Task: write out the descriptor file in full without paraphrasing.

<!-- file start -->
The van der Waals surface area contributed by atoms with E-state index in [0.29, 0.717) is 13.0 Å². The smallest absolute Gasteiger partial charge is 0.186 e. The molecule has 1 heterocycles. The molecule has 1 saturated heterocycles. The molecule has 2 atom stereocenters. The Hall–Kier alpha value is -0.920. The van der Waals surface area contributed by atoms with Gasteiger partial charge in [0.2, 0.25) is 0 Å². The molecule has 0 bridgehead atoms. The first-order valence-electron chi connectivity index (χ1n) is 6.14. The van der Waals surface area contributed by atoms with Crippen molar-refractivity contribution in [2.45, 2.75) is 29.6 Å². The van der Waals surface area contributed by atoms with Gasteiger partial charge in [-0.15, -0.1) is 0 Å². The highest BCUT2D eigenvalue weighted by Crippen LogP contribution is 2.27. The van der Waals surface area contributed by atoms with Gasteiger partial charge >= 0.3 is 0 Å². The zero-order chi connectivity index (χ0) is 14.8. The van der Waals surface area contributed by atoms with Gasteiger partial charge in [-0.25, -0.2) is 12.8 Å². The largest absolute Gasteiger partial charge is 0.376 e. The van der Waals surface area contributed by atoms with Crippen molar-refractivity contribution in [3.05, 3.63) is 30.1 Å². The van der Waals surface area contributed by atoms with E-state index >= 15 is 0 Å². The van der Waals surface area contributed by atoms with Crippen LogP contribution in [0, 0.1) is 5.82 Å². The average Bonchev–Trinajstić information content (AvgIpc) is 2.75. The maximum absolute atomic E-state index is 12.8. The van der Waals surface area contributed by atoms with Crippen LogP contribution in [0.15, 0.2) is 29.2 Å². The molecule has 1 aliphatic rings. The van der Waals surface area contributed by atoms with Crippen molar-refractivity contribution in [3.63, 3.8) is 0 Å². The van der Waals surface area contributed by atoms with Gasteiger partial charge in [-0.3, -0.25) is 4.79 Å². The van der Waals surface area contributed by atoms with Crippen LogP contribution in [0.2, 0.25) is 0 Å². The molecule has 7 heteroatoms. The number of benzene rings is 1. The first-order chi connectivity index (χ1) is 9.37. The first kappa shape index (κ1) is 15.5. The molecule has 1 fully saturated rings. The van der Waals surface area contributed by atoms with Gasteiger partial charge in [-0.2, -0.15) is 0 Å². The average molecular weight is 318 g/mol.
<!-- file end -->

The van der Waals surface area contributed by atoms with E-state index in [0.29, 0.717) is 13.0 Å². The smallest absolute Gasteiger partial charge is 0.186 e. The molecule has 1 heterocycles. The molecule has 1 saturated heterocycles. The molecule has 2 atom stereocenters. The Hall–Kier alpha value is -0.920. The van der Waals surface area contributed by atoms with Gasteiger partial charge in [0.2, 0.25) is 0 Å². The molecule has 0 bridgehead atoms. The first-order valence-electron chi connectivity index (χ1n) is 6.14. The van der Waals surface area contributed by atoms with Crippen molar-refractivity contribution in [2.45, 2.75) is 29.6 Å². The van der Waals surface area contributed by atoms with Gasteiger partial charge in [-0.15, -0.1) is 0 Å². The highest BCUT2D eigenvalue weighted by Crippen LogP contribution is 2.27. The van der Waals surface area contributed by atoms with Gasteiger partial charge >= 0.3 is 0 Å². The zero-order chi connectivity index (χ0) is 14.8. The van der Waals surface area contributed by atoms with Gasteiger partial charge in [-0.25, -0.2) is 12.8 Å². The largest absolute Gasteiger partial charge is 0.376 e. The van der Waals surface area contributed by atoms with Crippen molar-refractivity contribution in [3.05, 3.63) is 30.1 Å². The van der Waals surface area contributed by atoms with E-state index >= 15 is 0 Å². The van der Waals surface area contributed by atoms with Crippen LogP contribution in [0, 0.1) is 5.82 Å². The average Bonchev–Trinajstić information content (AvgIpc) is 2.75. The maximum absolute atomic E-state index is 12.8. The van der Waals surface area contributed by atoms with Crippen LogP contribution in [0.15, 0.2) is 29.2 Å². The molecule has 1 aliphatic rings. The van der Waals surface area contributed by atoms with Crippen molar-refractivity contribution in [3.63, 3.8) is 0 Å². The van der Waals surface area contributed by atoms with Gasteiger partial charge in [-0.3, -0.25) is 4.79 Å². The van der Waals surface area contributed by atoms with Crippen LogP contribution in [0.2, 0.25) is 0 Å². The molecule has 7 heteroatoms. The number of benzene rings is 1. The first-order chi connectivity index (χ1) is 9.37. The first kappa shape index (κ1) is 15.5. The molecule has 1 fully saturated rings. The van der Waals surface area contributed by atoms with Gasteiger partial charge in [-0.2, -0.15) is 0 Å². The average molecular weight is 318 g/mol.